A study published in the journal Child Development suggests that a father's absence may not be a causal factor in a child's earlier sexual maturation, but rather other factors such as the social environment and genetics.
It is already known that children raised in household without a father are more likely to engage in sexual activity at an earlier age and become teenage parents. However, underlying reasons for this are unclear: it could be that ‘father absence' has a direct effect on the children, or that father absence is a marker for other influences.
The research team, headed by Professor Jane Mendle at the University of Oregon, investigated the association using data collected for the US National Longitudinal Survey of Youth. The team compared 1382 offspring born to women who were twins, sisters or cousins. The mothers were interviewed annually between 1979 and 1994, and every two years thereafter. The children were also interviewed when they reached 14 years of age.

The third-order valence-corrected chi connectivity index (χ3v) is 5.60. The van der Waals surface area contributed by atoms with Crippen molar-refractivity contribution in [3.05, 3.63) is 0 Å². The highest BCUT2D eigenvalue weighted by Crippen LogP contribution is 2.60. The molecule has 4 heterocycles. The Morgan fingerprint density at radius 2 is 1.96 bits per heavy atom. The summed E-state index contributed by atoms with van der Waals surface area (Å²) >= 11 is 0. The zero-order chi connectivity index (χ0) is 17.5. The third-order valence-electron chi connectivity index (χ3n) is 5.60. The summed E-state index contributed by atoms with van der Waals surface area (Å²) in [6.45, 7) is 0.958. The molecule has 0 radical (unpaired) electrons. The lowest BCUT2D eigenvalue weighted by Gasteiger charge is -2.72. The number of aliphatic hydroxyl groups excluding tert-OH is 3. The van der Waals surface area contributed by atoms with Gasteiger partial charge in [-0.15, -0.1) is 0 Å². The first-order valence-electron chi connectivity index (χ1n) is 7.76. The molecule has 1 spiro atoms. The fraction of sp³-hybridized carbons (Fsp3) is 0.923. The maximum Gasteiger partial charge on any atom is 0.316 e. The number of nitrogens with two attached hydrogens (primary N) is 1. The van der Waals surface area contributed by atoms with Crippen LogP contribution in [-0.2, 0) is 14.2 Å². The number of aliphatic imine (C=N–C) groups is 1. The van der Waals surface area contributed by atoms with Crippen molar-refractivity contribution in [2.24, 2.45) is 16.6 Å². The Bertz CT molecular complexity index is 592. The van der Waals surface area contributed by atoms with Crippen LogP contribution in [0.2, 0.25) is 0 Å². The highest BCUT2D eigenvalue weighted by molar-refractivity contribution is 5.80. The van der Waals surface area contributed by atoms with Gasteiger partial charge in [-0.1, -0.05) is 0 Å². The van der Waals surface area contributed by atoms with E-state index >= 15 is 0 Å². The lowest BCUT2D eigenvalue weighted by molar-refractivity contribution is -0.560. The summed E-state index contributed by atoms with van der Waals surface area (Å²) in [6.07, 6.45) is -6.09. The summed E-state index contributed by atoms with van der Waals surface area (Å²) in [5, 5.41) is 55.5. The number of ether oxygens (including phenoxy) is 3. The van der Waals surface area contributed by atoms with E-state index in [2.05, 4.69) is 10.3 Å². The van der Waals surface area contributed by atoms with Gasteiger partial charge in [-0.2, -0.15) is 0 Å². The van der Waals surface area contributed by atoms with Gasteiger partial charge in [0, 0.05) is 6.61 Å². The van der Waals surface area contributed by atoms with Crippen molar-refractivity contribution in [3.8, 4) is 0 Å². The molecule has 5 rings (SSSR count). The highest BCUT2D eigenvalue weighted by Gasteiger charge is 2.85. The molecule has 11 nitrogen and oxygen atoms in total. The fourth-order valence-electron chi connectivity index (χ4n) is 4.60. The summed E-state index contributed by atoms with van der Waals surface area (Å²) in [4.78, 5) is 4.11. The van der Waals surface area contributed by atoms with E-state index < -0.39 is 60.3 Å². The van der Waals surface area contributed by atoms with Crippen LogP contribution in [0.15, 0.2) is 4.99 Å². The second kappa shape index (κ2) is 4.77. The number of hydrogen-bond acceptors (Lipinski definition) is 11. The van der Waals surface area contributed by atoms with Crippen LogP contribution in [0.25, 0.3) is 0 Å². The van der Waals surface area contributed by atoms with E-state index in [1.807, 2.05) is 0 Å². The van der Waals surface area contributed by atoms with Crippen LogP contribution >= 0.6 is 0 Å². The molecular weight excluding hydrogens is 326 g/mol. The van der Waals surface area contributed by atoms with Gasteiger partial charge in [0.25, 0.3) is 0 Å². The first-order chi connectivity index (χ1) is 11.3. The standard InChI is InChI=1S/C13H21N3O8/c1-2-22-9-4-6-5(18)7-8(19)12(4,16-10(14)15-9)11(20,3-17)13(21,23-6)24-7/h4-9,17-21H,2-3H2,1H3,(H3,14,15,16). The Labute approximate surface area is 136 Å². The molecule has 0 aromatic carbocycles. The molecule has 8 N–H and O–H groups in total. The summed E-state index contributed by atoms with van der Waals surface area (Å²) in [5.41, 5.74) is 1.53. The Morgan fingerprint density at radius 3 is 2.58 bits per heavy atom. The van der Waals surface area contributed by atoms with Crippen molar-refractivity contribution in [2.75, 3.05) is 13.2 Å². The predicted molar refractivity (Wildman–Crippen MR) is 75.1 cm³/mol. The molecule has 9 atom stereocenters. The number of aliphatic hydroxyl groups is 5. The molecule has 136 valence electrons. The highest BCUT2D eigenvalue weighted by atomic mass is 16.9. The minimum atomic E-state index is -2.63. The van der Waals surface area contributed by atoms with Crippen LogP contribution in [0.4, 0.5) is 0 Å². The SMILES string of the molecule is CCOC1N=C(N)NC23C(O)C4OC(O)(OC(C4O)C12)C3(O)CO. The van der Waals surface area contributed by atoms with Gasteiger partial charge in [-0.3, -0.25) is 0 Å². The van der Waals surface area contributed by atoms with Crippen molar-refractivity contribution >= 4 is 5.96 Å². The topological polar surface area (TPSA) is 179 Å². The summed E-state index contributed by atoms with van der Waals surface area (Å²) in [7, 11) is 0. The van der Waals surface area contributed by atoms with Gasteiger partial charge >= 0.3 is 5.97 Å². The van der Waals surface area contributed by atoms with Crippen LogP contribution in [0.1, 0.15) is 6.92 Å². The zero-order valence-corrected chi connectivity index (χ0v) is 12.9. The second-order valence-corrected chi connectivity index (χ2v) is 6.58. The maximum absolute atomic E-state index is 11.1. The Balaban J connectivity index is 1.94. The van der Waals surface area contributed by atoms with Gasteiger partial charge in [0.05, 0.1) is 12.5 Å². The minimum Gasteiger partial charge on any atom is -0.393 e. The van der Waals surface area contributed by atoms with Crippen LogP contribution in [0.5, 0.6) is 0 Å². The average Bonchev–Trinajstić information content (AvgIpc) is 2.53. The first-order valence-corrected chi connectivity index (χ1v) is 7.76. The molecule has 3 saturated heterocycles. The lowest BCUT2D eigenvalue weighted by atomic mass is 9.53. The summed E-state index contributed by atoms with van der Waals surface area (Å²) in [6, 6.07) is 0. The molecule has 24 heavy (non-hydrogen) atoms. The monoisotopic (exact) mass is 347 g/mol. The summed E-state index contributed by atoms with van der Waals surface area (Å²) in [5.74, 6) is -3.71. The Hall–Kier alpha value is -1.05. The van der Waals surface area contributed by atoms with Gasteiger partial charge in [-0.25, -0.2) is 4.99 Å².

The team found that the more closely related the children were, the more similar their age at first intercourse, regardless of father absence. One explanation for this could be that genes which increase the likelihood of early sexual activity are also more likely to make a man abscond.
Professor Mendle states: ‘While there's clearly no such thing as a "father absence gene", there are genetic contributions to traits in both mothers and fathers that increase the likelihood of earlier sexual behaviour in their children.
‘These include impulsivity, substance use and abuse, argumentativeness, and sensation seeking. These traits get passed down from parents to children, resulting in a situation known as "passive gene-environment correlation", because the same genetic factors that influence when children first have intercourse also affect the likelihood of their growing up in a home without a father'.
Environmental factors could also account for the study observations: more closely related children are more likely to share similar social environments, for example their mothers may pass on similar attitudes and values. So although the study suggests that father absence may not be a main causal factor in early sexual maturation, it cannot discriminate conclusively between genetic and other factors, or how these two types of influences may interact.